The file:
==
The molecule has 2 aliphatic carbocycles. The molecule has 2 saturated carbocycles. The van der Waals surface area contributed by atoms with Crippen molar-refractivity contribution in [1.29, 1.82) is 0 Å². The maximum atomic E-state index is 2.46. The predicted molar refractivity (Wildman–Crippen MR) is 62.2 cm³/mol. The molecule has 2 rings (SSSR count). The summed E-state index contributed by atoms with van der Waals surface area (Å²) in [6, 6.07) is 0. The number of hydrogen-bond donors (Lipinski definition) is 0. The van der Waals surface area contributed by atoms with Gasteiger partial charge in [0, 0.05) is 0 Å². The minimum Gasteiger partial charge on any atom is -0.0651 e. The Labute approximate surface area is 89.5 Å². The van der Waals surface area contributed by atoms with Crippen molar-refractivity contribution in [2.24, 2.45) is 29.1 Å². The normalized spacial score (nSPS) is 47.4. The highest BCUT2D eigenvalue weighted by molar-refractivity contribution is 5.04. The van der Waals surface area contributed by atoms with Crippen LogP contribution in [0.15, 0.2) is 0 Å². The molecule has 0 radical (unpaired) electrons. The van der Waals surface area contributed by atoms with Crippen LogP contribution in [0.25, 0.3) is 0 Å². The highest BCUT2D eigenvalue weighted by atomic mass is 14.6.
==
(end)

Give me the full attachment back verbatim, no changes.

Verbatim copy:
The molecule has 2 aliphatic carbocycles. The molecule has 2 saturated carbocycles. The van der Waals surface area contributed by atoms with Crippen molar-refractivity contribution in [1.29, 1.82) is 0 Å². The maximum atomic E-state index is 2.46. The predicted molar refractivity (Wildman–Crippen MR) is 62.2 cm³/mol. The molecule has 2 rings (SSSR count). The summed E-state index contributed by atoms with van der Waals surface area (Å²) in [6, 6.07) is 0. The number of hydrogen-bond donors (Lipinski definition) is 0. The van der Waals surface area contributed by atoms with Gasteiger partial charge in [0, 0.05) is 0 Å². The minimum Gasteiger partial charge on any atom is -0.0651 e. The Labute approximate surface area is 89.5 Å². The van der Waals surface area contributed by atoms with Crippen molar-refractivity contribution in [2.24, 2.45) is 29.1 Å². The normalized spacial score (nSPS) is 47.4. The highest BCUT2D eigenvalue weighted by molar-refractivity contribution is 5.04. The van der Waals surface area contributed by atoms with Crippen LogP contribution in [0.15, 0.2) is 0 Å². The molecule has 0 radical (unpaired) electrons. The van der Waals surface area contributed by atoms with Crippen LogP contribution in [0.25, 0.3) is 0 Å². The highest BCUT2D eigenvalue weighted by atomic mass is 14.6.